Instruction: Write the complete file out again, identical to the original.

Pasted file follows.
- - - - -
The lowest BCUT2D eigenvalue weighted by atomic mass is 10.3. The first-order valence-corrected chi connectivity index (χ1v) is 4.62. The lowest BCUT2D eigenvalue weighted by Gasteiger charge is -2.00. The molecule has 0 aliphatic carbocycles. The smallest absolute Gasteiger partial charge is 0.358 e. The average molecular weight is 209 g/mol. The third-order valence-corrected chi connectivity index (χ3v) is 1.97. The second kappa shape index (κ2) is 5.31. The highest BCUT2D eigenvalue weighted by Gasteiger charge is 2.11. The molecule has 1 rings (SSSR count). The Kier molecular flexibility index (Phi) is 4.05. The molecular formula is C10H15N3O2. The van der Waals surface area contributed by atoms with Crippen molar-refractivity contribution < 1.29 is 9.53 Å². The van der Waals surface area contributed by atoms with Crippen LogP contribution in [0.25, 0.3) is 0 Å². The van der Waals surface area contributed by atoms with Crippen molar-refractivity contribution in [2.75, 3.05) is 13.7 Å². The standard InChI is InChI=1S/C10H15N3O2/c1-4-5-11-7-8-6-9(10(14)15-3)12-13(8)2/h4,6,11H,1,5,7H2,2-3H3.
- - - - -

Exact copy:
The lowest BCUT2D eigenvalue weighted by atomic mass is 10.3. The first-order valence-corrected chi connectivity index (χ1v) is 4.62. The lowest BCUT2D eigenvalue weighted by Gasteiger charge is -2.00. The molecule has 0 aliphatic carbocycles. The smallest absolute Gasteiger partial charge is 0.358 e. The average molecular weight is 209 g/mol. The third-order valence-corrected chi connectivity index (χ3v) is 1.97. The second kappa shape index (κ2) is 5.31. The highest BCUT2D eigenvalue weighted by Gasteiger charge is 2.11. The molecule has 1 rings (SSSR count). The Kier molecular flexibility index (Phi) is 4.05. The molecular formula is C10H15N3O2. The van der Waals surface area contributed by atoms with Crippen molar-refractivity contribution < 1.29 is 9.53 Å². The van der Waals surface area contributed by atoms with Crippen LogP contribution in [0.25, 0.3) is 0 Å². The van der Waals surface area contributed by atoms with Crippen molar-refractivity contribution in [2.75, 3.05) is 13.7 Å². The standard InChI is InChI=1S/C10H15N3O2/c1-4-5-11-7-8-6-9(10(14)15-3)12-13(8)2/h4,6,11H,1,5,7H2,2-3H3.